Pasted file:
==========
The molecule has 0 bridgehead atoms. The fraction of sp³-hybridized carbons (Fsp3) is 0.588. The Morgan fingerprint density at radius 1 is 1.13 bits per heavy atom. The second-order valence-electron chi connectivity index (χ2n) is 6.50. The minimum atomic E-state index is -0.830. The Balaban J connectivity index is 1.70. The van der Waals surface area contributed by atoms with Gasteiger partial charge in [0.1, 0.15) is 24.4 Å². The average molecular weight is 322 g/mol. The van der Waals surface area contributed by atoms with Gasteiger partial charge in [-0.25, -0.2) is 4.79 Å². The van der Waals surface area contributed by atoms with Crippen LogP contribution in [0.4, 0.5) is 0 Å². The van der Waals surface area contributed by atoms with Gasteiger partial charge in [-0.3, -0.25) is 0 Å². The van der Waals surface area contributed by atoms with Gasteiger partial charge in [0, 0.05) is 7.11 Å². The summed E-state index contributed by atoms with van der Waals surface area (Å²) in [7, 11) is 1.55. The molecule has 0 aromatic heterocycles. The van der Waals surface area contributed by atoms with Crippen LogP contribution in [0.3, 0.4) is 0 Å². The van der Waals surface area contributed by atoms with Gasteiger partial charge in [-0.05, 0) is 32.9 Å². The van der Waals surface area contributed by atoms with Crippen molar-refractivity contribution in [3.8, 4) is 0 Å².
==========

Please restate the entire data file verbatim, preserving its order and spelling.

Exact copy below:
The molecule has 0 bridgehead atoms. The fraction of sp³-hybridized carbons (Fsp3) is 0.588. The Morgan fingerprint density at radius 1 is 1.13 bits per heavy atom. The second-order valence-electron chi connectivity index (χ2n) is 6.50. The minimum atomic E-state index is -0.830. The Balaban J connectivity index is 1.70. The van der Waals surface area contributed by atoms with Gasteiger partial charge in [0.1, 0.15) is 24.4 Å². The average molecular weight is 322 g/mol. The van der Waals surface area contributed by atoms with Gasteiger partial charge in [-0.25, -0.2) is 4.79 Å². The van der Waals surface area contributed by atoms with Crippen LogP contribution in [0.4, 0.5) is 0 Å². The van der Waals surface area contributed by atoms with Gasteiger partial charge in [-0.3, -0.25) is 0 Å². The van der Waals surface area contributed by atoms with Gasteiger partial charge in [0, 0.05) is 7.11 Å². The summed E-state index contributed by atoms with van der Waals surface area (Å²) in [7, 11) is 1.55. The molecule has 0 aromatic heterocycles. The van der Waals surface area contributed by atoms with Crippen LogP contribution in [0.3, 0.4) is 0 Å². The van der Waals surface area contributed by atoms with Gasteiger partial charge in [-0.05, 0) is 32.9 Å². The van der Waals surface area contributed by atoms with Crippen molar-refractivity contribution in [3.8, 4) is 0 Å².